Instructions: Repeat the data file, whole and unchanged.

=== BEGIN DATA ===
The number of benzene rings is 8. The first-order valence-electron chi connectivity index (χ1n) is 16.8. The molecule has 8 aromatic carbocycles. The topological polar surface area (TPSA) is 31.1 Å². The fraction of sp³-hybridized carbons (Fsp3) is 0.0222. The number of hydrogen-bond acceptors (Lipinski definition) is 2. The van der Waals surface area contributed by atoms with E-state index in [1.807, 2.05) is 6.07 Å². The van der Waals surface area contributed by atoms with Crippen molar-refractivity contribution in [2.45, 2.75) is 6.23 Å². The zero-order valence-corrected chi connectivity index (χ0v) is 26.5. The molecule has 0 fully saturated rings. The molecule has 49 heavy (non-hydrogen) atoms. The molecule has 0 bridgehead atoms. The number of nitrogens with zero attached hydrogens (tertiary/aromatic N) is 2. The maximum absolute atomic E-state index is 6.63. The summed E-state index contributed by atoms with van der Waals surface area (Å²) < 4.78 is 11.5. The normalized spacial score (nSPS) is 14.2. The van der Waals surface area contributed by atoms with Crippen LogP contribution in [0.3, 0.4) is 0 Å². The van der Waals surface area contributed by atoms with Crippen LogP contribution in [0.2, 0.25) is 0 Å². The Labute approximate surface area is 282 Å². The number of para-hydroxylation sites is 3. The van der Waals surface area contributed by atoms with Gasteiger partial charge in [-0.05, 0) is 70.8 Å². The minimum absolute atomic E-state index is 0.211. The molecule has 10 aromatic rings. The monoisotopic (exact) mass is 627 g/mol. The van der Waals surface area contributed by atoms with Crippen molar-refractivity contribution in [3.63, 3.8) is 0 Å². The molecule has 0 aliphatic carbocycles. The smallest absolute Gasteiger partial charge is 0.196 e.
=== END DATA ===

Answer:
The number of benzene rings is 8. The first-order valence-electron chi connectivity index (χ1n) is 16.8. The molecule has 8 aromatic carbocycles. The topological polar surface area (TPSA) is 31.1 Å². The fraction of sp³-hybridized carbons (Fsp3) is 0.0222. The number of hydrogen-bond acceptors (Lipinski definition) is 2. The van der Waals surface area contributed by atoms with E-state index in [1.807, 2.05) is 6.07 Å². The van der Waals surface area contributed by atoms with Crippen molar-refractivity contribution in [2.45, 2.75) is 6.23 Å². The zero-order valence-corrected chi connectivity index (χ0v) is 26.5. The molecule has 0 fully saturated rings. The molecule has 49 heavy (non-hydrogen) atoms. The molecule has 0 bridgehead atoms. The number of nitrogens with zero attached hydrogens (tertiary/aromatic N) is 2. The maximum absolute atomic E-state index is 6.63. The summed E-state index contributed by atoms with van der Waals surface area (Å²) < 4.78 is 11.5. The normalized spacial score (nSPS) is 14.2. The van der Waals surface area contributed by atoms with Crippen LogP contribution in [0.3, 0.4) is 0 Å². The van der Waals surface area contributed by atoms with Crippen LogP contribution in [0.2, 0.25) is 0 Å². The Labute approximate surface area is 282 Å². The number of para-hydroxylation sites is 3. The van der Waals surface area contributed by atoms with Gasteiger partial charge in [-0.05, 0) is 70.8 Å². The minimum absolute atomic E-state index is 0.211. The molecule has 10 aromatic rings. The monoisotopic (exact) mass is 627 g/mol. The van der Waals surface area contributed by atoms with Crippen molar-refractivity contribution in [3.63, 3.8) is 0 Å². The molecule has 0 aliphatic carbocycles. The smallest absolute Gasteiger partial charge is 0.196 e.